ADHD is a persistent pattern of inattention and/or hyperactivity-impulsivity that interferes with functioning or development as characterized by symptoms of inattention and/or hyperactivity and impulsivity. Distinguishing features of ADHD are short attention span and high levels of distractibility for chronological age and developmental level. This condition is also referred to as ADD (Attention Deficit Disorder), which is old terminology.
A diagnosis of ADHD is given based on symptoms of “inattention” or based on symptoms of “hyperactivity and impulsivity.” In addition, “other specified ADHD disorder” or “unspecified ADHD disorder” may be given as a diagnosis when a patient does not meet the full criteria for ADHD but the symptoms still cause significant distress or impairment in social, occupational, or other important areas of functioning.
A diagnosis of ADHD based on inattentive symptoms requires that six or more of the following symptoms have persisted for at least 6 months, negatively impacting directly on social and occupational activities. For older adolescents and adults, at least five symptoms are required.
Hyperactivity and Impulsivity
A diagnosis of ADHD based on hyperactive-impulsive symptoms requires that six or more of the following symptoms have persisted for at least 6 months, negatively impacting directly on social and occupational activities. For older adolescents and adults, at least five symptoms are required.
A diagnosis of ADHD based on either inattentive or hyperactive-impulsive symptoms requires that several of the symptoms were present prior to age 12. Moreover, there is clear evidence that the symptoms interfere with social, academic, or occupational functioning. Also, the symptoms are not better explained by another mental health disorder, substance intoxication, or withdrawal.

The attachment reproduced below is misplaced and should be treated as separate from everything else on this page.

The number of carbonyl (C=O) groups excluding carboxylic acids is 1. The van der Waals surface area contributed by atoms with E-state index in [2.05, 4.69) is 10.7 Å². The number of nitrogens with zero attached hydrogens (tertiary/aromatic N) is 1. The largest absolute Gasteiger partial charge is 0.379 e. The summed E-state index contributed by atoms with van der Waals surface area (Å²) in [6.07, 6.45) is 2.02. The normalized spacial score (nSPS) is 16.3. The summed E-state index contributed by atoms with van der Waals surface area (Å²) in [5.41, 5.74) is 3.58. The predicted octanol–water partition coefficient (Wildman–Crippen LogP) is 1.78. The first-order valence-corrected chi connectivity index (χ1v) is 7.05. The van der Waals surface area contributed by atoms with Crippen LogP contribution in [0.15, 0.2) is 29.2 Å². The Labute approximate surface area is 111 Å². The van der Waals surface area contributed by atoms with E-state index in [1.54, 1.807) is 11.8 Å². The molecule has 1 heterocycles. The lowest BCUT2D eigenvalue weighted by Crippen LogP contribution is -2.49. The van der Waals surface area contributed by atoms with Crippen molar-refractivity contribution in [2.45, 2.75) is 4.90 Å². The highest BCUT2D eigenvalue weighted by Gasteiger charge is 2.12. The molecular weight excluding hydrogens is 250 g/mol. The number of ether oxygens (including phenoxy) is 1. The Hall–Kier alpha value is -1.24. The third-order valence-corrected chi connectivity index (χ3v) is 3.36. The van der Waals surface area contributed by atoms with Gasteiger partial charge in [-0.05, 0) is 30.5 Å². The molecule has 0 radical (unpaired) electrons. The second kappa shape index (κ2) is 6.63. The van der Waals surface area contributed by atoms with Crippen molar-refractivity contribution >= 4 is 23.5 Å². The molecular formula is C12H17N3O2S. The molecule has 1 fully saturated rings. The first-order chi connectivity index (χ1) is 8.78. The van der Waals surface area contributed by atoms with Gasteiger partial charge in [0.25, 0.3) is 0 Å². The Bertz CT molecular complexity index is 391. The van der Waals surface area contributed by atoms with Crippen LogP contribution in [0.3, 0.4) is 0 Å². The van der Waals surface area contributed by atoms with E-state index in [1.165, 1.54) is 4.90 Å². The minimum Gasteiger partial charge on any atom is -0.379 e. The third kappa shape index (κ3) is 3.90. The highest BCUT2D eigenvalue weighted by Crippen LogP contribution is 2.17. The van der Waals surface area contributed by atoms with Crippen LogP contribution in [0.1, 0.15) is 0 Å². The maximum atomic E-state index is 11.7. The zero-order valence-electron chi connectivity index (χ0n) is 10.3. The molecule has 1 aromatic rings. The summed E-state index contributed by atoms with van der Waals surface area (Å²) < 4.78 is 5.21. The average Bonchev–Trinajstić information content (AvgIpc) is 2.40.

Evidence suggests that ADHD occurs in about 5 percent of youth including children and adolescents, and in up to 4 percent of adults. ADHD is at least twice as prevalent in boys than in girls. Symptoms of ADHD are often present by age 3, but the diagnosis is often not made until kindergarten or elementary school.
Mental Health Library Sources:
Information included in all topics of the Mental Health Library comes from the Desk Reference to the Diagnostic Criteria From DSM-5 and Kaplan & Sadock’s Concise Textbook of Clinical Psychiatry. Complete diagnostic and treatment information may be found within these publications.
Information within the Mental Health Library is not intended to be used for self-diagnosis purposes. Rather, it is provided as a public educational service to make people aware of mental health conditions. Please consult a qualified mental health professional for a diagnosis of any suspected mental health illness.
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